The Dodd Frank Wall Street Reform and Consumer Protection Act took full effect in January 2014 – a wide-ranging piece of legislation that affects how sales of residential real estate are managed. In an age when more property sales than ever before are conducted strictly between buyer and seller, it’s important for investors as well as home buyers to know what Dodd Frank has to say about seller financed property transactions.
The Dodd Frank Act, as it’s popularly known, came into being after the disastrous bursting of the housing “bubble” back in 2008. As foreclosures mounted, so did allegations and evidence of bad practices on the part of the biggest US banks responsible for making mortgages easy for even the least qualified buyers to get.
Dodd Frank became law in 2010, as a result of demands for greater accountability for banks and better oversight of the mortgage lending industry as a whole. And because so many of the homeowners who ended up defaulting outright on mortgages they couldn’t handle, or “underwater” with suddenly ballooning payments, the “consumer protection” part of the act was implemented to help protect those vulnerable buyers.
The provisions of Dodd Frank touch just about every aspect of real estate transactions large and small, with emphasis on “small” – the Act isn’t intended to address issues with commercial real estate or purchases by large investment groups.
We’ve talked in previous articles about the major provisions of Dodd Frank. These include the Qualified Mortgage Rule, which required banks to service “qualified” mortgages meeting a specific set of standards in order to avoid penalties, and Ability to Repay standards, which mortgage applicants must meet in order to qualify for a loan.
But other provisions in Dodd Frank also affect investors dealing in rental income property. And when those transactions involve private financing by the seller, it’s important to be aware of some important distinctions.
Opportunities to start building wealth through income property are everywhere – and the digital revolution makes it easier than ever to find them. Buyers and sellers can connect across country – or across the globe. And increasingly sophisticated digital tools make it easier than ever to close those deals without resorting to the services of a mortgage broker or other industry professionals.
Dodd Frank’s regulations on seller financing apply only to residential property transactions involving three or fewer properties; more than that, and the transaction becomes commercial = a cutoff that holds for most mortgage lending.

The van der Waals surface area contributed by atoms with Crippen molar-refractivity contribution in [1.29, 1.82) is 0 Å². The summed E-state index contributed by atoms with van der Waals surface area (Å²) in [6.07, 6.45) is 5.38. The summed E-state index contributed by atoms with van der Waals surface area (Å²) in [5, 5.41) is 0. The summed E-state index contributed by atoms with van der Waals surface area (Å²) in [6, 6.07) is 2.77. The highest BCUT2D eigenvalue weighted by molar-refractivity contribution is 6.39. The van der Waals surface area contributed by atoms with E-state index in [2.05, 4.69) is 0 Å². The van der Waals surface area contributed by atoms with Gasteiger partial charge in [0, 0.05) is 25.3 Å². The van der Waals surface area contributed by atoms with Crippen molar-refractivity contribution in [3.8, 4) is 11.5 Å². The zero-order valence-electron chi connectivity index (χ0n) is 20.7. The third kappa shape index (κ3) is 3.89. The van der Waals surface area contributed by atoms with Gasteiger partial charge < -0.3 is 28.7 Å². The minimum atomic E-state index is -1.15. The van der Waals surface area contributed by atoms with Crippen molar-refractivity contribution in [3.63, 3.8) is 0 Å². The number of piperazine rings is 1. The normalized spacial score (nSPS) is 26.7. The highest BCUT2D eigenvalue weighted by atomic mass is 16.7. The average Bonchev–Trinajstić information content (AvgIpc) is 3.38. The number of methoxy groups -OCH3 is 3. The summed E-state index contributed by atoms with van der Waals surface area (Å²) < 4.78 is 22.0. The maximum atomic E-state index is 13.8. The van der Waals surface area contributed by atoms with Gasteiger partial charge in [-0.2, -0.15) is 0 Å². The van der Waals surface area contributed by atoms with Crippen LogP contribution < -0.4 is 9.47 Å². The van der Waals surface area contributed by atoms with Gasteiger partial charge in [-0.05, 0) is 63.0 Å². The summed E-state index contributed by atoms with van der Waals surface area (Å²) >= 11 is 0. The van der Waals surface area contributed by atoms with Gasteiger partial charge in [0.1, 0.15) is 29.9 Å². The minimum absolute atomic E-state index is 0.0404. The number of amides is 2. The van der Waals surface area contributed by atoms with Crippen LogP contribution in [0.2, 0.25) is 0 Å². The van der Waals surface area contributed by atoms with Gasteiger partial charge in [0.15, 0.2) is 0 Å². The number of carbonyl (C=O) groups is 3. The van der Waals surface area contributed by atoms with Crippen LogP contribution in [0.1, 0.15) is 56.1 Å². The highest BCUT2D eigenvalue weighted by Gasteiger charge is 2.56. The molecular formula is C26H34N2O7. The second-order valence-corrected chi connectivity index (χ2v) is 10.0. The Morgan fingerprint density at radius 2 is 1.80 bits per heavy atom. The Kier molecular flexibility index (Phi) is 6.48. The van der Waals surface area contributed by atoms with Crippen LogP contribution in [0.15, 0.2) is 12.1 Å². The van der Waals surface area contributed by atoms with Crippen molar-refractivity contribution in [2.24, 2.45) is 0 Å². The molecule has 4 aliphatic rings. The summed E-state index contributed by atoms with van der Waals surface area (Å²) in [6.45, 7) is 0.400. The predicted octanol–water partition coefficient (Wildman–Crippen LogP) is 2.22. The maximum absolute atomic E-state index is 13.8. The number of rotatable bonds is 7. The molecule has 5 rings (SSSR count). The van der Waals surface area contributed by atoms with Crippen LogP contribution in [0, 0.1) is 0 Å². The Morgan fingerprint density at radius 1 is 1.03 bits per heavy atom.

Dodd Frank’s seller financing rules also apply to sales to “owner occupants.” And while that might seem to exclude investors, it’s worth remembering that many investor-entrepreneurs live in one property they own and rent out the others, or occupy one unit of a multiplex whose other unites (four or fewer) are rented out.
As a recent article from the National Law Review points out, Dodd Frank’s broad regulations on seller financing require sellers who finance the sale of their own properties to be designated “mortgage originators.” That is, they must be a licensed mortgage originator themselves or use the services of one in the transaction. Buyers need to meet the usual standards for qualifying for a mortgage.
But those regulations don’t apply if sellers are financing three or fewer residential properties within a 12-month period. The seller must own the properties, and the seller must not have been involved as a business with the construction of any residence on the property.
Dodd Frank also puts limits on the kind of loan a private seller can finance. Mortgages handled by the seller can be either fixed or adjustable rate, but the seller needs to determine in good faith that the borrower can repay the loan. And if rates do adjust, they must be tied to a major index such as LIBOR.
If only one property per year is involved, the seller isn’t required to document the borrower’s ability to repay the way mortgages originated by bank lenders do. But if that seller finances more than three properties in a year, he or she is subject to the same documentation requirements as any other licensed mortgage originator.
As Jason Hartman always advises, successful investing depends on a diverse portfolio – and being open to good deals wherever they might be. And knowing how Dodd Frank’s new provisions affect both sellers and buyers is a key to making those transactions work for long term investing success. (Featured image:Flickr/gorogen)
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